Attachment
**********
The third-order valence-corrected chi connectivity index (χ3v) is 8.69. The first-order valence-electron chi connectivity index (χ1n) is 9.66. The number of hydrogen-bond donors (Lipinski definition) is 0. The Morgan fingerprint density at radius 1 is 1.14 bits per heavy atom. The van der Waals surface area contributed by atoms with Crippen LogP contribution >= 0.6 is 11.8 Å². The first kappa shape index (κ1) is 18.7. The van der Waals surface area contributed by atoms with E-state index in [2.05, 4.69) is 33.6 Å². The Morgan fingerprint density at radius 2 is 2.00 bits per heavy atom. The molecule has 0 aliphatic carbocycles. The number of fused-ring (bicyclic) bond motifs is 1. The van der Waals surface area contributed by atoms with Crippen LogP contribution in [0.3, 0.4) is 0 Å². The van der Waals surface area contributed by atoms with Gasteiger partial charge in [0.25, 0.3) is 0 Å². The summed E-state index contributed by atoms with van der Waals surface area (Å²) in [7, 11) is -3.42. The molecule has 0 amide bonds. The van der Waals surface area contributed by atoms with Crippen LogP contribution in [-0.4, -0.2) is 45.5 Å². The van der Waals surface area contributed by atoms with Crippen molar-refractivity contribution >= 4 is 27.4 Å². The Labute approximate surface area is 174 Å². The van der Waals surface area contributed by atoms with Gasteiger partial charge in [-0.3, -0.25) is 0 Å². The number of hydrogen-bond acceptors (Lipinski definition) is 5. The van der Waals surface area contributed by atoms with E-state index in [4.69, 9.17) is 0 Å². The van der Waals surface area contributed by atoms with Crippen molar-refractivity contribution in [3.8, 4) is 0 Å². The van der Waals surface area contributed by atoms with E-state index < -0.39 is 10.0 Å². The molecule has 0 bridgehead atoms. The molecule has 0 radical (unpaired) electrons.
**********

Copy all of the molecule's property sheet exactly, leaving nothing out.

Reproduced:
The third-order valence-corrected chi connectivity index (χ3v) is 8.69. The first-order valence-electron chi connectivity index (χ1n) is 9.66. The number of hydrogen-bond donors (Lipinski definition) is 0. The Morgan fingerprint density at radius 1 is 1.14 bits per heavy atom. The van der Waals surface area contributed by atoms with Crippen LogP contribution >= 0.6 is 11.8 Å². The first kappa shape index (κ1) is 18.7. The van der Waals surface area contributed by atoms with E-state index in [2.05, 4.69) is 33.6 Å². The Morgan fingerprint density at radius 2 is 2.00 bits per heavy atom. The molecule has 0 aliphatic carbocycles. The number of fused-ring (bicyclic) bond motifs is 1. The van der Waals surface area contributed by atoms with Crippen LogP contribution in [0.3, 0.4) is 0 Å². The van der Waals surface area contributed by atoms with Gasteiger partial charge in [0.25, 0.3) is 0 Å². The summed E-state index contributed by atoms with van der Waals surface area (Å²) in [7, 11) is -3.42. The molecule has 0 amide bonds. The van der Waals surface area contributed by atoms with Crippen LogP contribution in [-0.4, -0.2) is 45.5 Å². The van der Waals surface area contributed by atoms with Crippen molar-refractivity contribution >= 4 is 27.4 Å². The Labute approximate surface area is 174 Å². The van der Waals surface area contributed by atoms with Gasteiger partial charge in [-0.3, -0.25) is 0 Å². The number of hydrogen-bond acceptors (Lipinski definition) is 5. The van der Waals surface area contributed by atoms with E-state index in [4.69, 9.17) is 0 Å². The van der Waals surface area contributed by atoms with Crippen molar-refractivity contribution in [3.8, 4) is 0 Å². The van der Waals surface area contributed by atoms with E-state index < -0.39 is 10.0 Å². The molecule has 0 bridgehead atoms. The molecule has 0 radical (unpaired) electrons.